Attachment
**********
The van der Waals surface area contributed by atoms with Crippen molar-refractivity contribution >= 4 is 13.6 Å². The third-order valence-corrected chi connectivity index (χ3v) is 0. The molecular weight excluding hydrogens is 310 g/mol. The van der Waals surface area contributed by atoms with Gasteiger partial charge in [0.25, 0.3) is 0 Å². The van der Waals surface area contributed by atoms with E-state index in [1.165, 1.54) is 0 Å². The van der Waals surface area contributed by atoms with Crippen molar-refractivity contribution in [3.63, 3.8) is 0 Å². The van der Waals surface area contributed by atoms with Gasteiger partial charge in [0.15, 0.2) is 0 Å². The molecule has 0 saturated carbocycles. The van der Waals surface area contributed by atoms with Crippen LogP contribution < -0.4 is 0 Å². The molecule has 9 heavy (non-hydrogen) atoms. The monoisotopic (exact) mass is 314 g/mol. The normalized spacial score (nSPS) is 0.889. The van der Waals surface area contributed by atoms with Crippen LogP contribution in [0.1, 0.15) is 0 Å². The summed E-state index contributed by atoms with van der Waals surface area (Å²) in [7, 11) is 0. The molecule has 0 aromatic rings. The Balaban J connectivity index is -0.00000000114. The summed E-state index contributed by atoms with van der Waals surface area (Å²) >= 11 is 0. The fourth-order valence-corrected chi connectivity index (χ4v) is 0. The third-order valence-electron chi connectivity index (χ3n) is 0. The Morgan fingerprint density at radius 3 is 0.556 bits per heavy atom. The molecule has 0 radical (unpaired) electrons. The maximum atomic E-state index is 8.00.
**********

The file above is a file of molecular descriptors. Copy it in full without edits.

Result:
The van der Waals surface area contributed by atoms with Crippen molar-refractivity contribution >= 4 is 13.6 Å². The third-order valence-corrected chi connectivity index (χ3v) is 0. The molecular weight excluding hydrogens is 310 g/mol. The van der Waals surface area contributed by atoms with Gasteiger partial charge in [0.25, 0.3) is 0 Å². The van der Waals surface area contributed by atoms with E-state index in [1.165, 1.54) is 0 Å². The van der Waals surface area contributed by atoms with Crippen molar-refractivity contribution in [3.63, 3.8) is 0 Å². The van der Waals surface area contributed by atoms with Gasteiger partial charge in [0.15, 0.2) is 0 Å². The molecule has 0 saturated carbocycles. The van der Waals surface area contributed by atoms with Crippen LogP contribution < -0.4 is 0 Å². The molecule has 9 heavy (non-hydrogen) atoms. The monoisotopic (exact) mass is 314 g/mol. The normalized spacial score (nSPS) is 0.889. The van der Waals surface area contributed by atoms with Crippen LogP contribution in [0.1, 0.15) is 0 Å². The summed E-state index contributed by atoms with van der Waals surface area (Å²) in [7, 11) is 0. The molecule has 0 aromatic rings. The Balaban J connectivity index is -0.00000000114. The summed E-state index contributed by atoms with van der Waals surface area (Å²) >= 11 is 0. The fourth-order valence-corrected chi connectivity index (χ4v) is 0. The third-order valence-electron chi connectivity index (χ3n) is 0. The Morgan fingerprint density at radius 3 is 0.556 bits per heavy atom. The molecule has 0 radical (unpaired) electrons. The maximum atomic E-state index is 8.00.